The Aisle Seat - Movie Reviews by Mike McGranaghan
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THE AISLE SEAT - by Mike McGranaghan

"DELIVERANCE"

Deliverance
Deliverance Blu-Ray book - Own it on Blu-Ray June 26

Any discussion of 1972's Deliverance must automatically start with a story. I was four years old when it was released, and my parents went to see it at the drive-in. They packed the back of our El Camino with blankets and pillows, figuring that I could sleep back there while they watched the film. I danced furiously to a pre-show Felix the Cat cartoon before being ordered to lay down once the main feature started. Curious kid that I was, I avoided sleep, choosing instead to peek my head up every so often, hoping to catch a glimpse of what was on the screen. Every time, I was greeted with a loud, “Michael, get your head down!” For years afterward, Deliverance held an intense fascination for me; it was the epitome of cinematic forbidden fruit. I finally sat down to watch it about six or eight years ago, and of course found it to be riveting, frightening, and disturbing. The film is now available in Blu-Ray book format, packed with bonus material, to celebrate its 40th anniversary.

John Boorman's adaptation of James Dickey's novel is the story of four friends – Ed (Jon Voight), Lewis (Burt Reynolds), Bobby (Ned Beatty), and Drew (Ronny Cox) – who take a river-rafting trip through the most remote parts of Georgia. Trouble strikes when they run afoul of some mountain men, who violate Bobby and threaten to do the same to Ed. After lethally defending themselves against one of their attackers, the guys must then navigate the rest of their journey while being chased. The ethics of their actions also create some tension within the group.

Deliverance is a masterful work of suspense. Boorman knew how to continually tighten the screws, eventually raising the tension to a level that becomes almost unbearable. He does so without ever losing sight of the characters, who are marvelously brought to life by the ensemble cast. Burt Reynolds was never better than he was as the intense and confident Lewis, and Ronny Cox is stellar as the moral compass of the group. Everything about the picture feels eerily authentic, from the isolated locations to the physically unusual actors hired to portray the backwoods folk. Deliverance packed a punch in '72 for these reasons; it's just as powerful today.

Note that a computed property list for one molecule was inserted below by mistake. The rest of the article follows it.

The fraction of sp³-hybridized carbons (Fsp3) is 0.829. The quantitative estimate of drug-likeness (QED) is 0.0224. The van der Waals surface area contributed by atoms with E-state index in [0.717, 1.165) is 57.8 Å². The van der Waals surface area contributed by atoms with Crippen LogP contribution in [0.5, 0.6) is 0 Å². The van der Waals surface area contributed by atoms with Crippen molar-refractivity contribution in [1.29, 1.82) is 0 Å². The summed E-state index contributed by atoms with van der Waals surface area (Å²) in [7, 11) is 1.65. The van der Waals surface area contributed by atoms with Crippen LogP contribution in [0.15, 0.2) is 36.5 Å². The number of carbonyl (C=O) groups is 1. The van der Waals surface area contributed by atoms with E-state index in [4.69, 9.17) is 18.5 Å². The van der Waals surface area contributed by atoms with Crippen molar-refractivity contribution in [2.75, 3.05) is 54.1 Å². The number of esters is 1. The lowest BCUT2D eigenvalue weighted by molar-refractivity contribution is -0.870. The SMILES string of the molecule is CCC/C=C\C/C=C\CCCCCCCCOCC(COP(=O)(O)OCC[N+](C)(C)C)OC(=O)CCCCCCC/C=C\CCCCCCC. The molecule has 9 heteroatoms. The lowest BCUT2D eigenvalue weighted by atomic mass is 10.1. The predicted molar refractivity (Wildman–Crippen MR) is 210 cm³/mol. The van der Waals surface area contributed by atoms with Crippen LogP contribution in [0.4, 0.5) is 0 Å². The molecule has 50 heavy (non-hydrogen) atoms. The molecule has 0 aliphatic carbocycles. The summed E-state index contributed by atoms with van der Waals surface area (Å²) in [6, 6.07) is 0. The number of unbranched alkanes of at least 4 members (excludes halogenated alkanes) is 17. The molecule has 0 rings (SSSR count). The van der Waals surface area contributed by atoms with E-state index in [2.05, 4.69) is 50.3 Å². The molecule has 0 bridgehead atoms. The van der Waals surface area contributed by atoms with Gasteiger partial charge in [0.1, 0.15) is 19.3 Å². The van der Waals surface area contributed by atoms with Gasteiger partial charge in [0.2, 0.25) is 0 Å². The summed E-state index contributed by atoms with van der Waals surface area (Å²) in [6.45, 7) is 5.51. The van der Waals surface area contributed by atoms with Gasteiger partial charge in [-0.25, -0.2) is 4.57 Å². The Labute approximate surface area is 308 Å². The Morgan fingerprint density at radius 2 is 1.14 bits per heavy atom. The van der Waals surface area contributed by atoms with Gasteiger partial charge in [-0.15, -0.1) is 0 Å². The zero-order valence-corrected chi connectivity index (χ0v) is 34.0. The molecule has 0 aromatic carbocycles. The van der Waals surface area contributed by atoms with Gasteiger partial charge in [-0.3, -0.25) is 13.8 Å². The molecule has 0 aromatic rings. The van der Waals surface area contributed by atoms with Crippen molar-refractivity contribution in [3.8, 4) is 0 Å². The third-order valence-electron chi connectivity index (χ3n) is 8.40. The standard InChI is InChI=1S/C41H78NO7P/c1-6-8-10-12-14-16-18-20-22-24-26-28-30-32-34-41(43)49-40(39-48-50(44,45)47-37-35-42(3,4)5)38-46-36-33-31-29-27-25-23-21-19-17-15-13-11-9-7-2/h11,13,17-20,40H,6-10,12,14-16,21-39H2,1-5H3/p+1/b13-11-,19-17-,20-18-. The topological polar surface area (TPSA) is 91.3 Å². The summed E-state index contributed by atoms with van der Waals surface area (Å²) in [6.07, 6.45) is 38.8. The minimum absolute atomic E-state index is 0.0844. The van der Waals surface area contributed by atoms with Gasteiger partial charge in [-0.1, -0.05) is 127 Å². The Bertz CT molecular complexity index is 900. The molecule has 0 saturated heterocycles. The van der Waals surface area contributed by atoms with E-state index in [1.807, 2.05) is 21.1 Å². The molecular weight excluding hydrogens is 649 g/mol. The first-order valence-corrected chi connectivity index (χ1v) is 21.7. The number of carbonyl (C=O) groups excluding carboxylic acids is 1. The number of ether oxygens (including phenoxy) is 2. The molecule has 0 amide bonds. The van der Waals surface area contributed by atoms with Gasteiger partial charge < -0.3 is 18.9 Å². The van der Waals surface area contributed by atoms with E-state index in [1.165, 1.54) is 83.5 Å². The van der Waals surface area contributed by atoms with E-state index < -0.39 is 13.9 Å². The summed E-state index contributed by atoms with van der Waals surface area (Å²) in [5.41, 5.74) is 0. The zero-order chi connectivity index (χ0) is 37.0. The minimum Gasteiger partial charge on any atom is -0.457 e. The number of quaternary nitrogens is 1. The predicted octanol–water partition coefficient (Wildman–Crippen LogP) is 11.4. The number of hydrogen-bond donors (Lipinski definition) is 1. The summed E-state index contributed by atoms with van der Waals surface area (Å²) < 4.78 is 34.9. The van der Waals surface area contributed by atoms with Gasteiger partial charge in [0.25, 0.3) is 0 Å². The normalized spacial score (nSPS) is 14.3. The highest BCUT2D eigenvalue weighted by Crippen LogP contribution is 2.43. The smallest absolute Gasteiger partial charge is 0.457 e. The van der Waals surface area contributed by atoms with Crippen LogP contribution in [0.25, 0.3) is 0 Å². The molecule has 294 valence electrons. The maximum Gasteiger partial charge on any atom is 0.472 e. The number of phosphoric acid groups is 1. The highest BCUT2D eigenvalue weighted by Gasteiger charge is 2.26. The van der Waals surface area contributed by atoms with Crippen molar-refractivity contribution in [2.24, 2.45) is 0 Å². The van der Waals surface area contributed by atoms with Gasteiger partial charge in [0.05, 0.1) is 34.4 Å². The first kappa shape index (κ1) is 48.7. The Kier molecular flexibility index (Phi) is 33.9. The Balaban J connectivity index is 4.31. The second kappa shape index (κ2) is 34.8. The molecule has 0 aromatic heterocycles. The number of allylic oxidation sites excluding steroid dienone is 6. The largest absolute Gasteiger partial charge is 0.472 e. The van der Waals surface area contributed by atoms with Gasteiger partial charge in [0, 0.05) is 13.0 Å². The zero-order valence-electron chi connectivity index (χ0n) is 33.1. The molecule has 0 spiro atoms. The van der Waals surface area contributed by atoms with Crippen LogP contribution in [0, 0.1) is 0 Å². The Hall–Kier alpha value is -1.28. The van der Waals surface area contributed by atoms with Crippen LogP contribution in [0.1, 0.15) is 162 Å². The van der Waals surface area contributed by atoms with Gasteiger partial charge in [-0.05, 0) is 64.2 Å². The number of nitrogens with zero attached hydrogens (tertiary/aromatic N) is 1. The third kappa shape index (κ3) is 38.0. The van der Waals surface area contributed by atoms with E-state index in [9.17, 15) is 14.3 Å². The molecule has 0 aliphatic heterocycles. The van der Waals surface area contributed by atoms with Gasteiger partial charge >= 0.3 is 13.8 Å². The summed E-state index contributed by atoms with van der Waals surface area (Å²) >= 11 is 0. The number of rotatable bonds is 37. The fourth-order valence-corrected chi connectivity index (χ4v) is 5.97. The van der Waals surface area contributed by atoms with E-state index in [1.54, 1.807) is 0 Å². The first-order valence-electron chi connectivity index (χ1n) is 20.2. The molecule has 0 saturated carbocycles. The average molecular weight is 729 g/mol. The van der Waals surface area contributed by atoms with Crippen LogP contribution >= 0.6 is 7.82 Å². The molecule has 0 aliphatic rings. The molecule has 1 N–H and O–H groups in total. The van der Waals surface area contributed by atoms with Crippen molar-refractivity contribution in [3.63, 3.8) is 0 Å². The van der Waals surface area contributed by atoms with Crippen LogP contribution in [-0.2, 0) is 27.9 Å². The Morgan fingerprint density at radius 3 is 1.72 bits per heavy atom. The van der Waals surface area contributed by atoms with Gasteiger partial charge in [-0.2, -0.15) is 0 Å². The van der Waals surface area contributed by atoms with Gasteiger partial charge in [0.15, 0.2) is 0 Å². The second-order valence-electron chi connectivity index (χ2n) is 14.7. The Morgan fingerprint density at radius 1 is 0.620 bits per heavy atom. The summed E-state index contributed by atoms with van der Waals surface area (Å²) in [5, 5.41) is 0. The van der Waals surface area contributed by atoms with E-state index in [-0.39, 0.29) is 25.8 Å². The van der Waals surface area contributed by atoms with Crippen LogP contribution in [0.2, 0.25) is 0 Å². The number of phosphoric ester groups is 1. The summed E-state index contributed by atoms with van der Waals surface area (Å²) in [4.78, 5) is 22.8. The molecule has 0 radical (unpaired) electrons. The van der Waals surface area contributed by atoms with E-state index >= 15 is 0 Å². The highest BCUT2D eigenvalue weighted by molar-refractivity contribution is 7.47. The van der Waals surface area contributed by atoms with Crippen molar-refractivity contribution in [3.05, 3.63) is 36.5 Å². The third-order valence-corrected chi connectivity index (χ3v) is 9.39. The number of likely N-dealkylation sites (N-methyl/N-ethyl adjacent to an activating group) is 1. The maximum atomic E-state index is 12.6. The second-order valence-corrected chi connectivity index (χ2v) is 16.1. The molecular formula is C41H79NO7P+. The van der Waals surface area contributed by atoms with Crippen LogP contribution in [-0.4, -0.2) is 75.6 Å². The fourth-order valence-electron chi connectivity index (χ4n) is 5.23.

The Blu-Ray book is a great way to either be introduced to this film or to revisit it. The 42-page commemorative book is filled with pictures from – and recollections of – the filming. There's even a reproduction of the movie's spooky theatrical one-sheet, with a canoe coming out of a human eye.

The disc itself has audio commentary from Boorman, in addition to a superb multi-part making-of feature. The four segments, totaling nearly an hour, cover casting and location issues, how the actors did their own stunts, and the tension that arose during the filming of the infamous rape scene. (That well-known “squeal like a pig” line was actually shot for a TV-safe version, but proved to be so unnerving that Boorman used it in the theatrical cut.) “The Dangerous World of Deliverance” is a vintage look at Dickey and the adaptation of his book, shot on era-appropriate 16mm. It's most notable for Boorman openly acknowledging that he and the writer didn't always get along.

The gem of the disc is “Deliverance: The Cast Remembers,” a 30-minute reunion of Voight, Reynolds, Beatty, and Cox. The old friends reminisce about the production, with Reynolds telling a particularly amusing story about helping to find a toothless actor for a key role. The men share a warm camaraderie, which makes this conversation a joy to watch.

Nicely packaged and boasting a beautiful transfer, the 40th anniversary Blu-Ray of Deliverance is a first rate release. Get ready to be freaked out all over again.

( out of four)

For more information, visit the official WB Shop.


Deliverance is rated R for language, violence, and sexual situations. The running time is 1 hour and 49 minutes.


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